I've been thinking about making a post similar to this for some time, after a conversation rachelmanija
and I had a while back. Now she's done it
, so I don't have to. Except that I ended up doing so anyway, with a slightly different take on the subject.( Cut for the longCollapse )
Temporarily disabling anonymous comments, because I want to believe that everyone who comments will read the replies that people make to them
and to avert some potential wank
What caused me to mention our conversation of a few weeks ago to rachelmanija
that resulted in her question
and my question
was coming across the radio show Radio Lab
on the way down to Houston. I managed to catch about 3/4 of the show Who Am I?
, all about the perception of the self.
The neurologist Paul Broks was featured and his book of essays Into the Silent Land: Travels in Neuropsychology
mentioned. I ordered it from Amazon
before I thought to check the library, woe!
, but am currently reading the library's copy. I like this bit, where he talks about how the self is a story, how we are narrative constructs. The context is after he's just discussed a young woman whose brain's left half was anesthetized to evaluate the function of her right brain, and how her behavior and speech was different when her damaged right brain was dominant than when her healthy left brain was.( Read more...Collapse )and now who's going to make me a nifty icon with "It is not so much a question of us telling the story as the story telling us." on it?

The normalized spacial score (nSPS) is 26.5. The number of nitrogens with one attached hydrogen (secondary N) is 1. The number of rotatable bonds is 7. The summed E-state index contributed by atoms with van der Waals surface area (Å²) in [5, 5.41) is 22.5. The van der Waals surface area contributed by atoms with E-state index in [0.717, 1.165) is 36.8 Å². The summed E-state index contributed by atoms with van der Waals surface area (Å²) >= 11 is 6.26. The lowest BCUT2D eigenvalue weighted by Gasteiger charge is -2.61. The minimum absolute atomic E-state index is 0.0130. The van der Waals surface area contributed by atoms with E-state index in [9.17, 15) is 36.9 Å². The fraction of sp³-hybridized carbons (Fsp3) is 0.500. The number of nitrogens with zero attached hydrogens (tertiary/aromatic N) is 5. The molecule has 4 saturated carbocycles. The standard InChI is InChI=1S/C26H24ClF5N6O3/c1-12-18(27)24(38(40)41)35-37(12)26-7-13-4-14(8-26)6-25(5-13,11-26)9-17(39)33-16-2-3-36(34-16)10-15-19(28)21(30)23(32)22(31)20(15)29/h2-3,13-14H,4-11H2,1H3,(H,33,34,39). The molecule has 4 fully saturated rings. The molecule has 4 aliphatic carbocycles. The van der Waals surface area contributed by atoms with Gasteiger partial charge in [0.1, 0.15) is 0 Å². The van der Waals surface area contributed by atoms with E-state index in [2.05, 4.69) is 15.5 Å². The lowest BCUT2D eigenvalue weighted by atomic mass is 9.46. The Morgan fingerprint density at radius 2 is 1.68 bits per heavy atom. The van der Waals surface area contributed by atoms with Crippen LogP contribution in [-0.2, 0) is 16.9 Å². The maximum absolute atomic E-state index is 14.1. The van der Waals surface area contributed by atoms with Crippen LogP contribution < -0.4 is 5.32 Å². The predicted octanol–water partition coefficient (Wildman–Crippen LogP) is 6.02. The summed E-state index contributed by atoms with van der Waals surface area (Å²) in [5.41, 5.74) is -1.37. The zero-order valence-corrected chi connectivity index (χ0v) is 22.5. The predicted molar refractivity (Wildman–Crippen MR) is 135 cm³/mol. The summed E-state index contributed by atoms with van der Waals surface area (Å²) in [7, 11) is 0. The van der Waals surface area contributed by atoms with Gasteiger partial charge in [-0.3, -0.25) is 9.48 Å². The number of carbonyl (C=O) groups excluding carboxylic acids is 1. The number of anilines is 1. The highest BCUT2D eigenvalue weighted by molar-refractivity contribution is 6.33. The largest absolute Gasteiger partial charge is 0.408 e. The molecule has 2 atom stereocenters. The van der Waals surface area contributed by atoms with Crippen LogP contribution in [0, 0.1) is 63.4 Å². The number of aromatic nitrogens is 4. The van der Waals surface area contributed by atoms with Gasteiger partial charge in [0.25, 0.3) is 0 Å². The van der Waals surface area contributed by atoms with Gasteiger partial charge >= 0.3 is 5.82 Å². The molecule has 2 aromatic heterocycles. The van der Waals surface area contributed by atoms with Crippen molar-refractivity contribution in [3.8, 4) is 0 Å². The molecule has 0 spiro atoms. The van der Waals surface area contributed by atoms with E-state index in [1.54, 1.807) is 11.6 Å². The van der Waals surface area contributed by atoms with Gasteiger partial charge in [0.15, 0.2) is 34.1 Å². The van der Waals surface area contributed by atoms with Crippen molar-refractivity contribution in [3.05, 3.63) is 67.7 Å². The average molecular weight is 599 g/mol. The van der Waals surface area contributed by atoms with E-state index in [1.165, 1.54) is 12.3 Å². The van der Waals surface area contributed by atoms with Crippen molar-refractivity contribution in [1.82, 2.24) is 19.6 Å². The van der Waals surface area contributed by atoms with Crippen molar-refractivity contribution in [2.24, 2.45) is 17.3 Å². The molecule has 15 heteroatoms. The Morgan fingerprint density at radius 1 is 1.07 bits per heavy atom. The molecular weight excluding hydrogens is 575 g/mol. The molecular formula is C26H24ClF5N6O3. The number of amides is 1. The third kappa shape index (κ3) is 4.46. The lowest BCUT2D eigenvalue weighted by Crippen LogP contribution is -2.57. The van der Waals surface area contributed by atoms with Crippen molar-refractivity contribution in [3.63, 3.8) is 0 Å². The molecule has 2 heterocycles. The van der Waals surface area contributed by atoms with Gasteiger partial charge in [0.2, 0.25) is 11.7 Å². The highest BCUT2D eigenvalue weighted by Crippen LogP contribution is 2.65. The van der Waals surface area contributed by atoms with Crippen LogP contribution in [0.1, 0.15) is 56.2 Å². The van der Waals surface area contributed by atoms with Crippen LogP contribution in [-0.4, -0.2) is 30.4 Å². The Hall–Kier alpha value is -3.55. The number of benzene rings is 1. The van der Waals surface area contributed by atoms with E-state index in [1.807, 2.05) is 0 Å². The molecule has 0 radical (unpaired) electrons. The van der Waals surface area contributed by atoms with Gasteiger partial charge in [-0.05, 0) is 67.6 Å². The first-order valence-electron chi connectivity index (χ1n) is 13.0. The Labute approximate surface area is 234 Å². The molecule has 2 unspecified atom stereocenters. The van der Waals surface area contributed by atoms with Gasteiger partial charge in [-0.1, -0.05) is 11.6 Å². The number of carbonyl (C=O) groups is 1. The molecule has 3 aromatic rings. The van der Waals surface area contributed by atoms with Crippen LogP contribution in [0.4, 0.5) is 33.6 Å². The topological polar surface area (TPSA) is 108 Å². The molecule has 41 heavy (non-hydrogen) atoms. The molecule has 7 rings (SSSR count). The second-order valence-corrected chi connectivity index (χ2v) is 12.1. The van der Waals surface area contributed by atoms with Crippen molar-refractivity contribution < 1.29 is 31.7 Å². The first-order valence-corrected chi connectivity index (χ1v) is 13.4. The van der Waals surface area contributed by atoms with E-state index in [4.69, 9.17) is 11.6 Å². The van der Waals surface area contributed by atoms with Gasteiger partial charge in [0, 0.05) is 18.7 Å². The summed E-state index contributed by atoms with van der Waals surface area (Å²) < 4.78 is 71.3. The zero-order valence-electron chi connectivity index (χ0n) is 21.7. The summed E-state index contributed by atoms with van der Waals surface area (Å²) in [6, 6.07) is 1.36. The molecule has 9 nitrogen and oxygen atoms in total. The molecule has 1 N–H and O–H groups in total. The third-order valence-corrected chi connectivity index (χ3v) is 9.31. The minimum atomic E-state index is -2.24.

20 min. 3.4 mi. Total: 428.7. Small stream in sight.
The good bit: Adding up the calories I'd eaten today and realizing that I had about 900 more that I needed to eat and so could indulge without guilt in totally fatty food. Helloooooooo, cheese!
The bad bit: Realizing, too late, that this is going to be one of those days where the Lact-Aid pills Just Do Not Work. So much for getting anything useful done tonight.
As I am now somewhat stationary (for context, see my previous post), I am reading one of the Robert Sapolsky books that Amazon.com delivered to my door today. He's a professor of biology and neurology, and his latest book, Monkeyluv
, is a compilation of essays from various magazines and journals. This is from his afterword to a tongue-in-cheek article examining the question of nature vs. nurture through the medium of the 1999 People
magazine's "50 Most Beautiful People in the World":
And Ms. Spears, who only a few short years ago still had to be identified as "a singer," no longer needs an introduction for most readers; however, just around the time of career where most personal handlers would be convincing her that it's time for an image-burnishing trip to a Sudanese refugee camp as a special UN envoy, she is instead neurobiology's greatest teaching tool for demonstrating that the frontal cortex of the brain does not fully come online until around age thirty.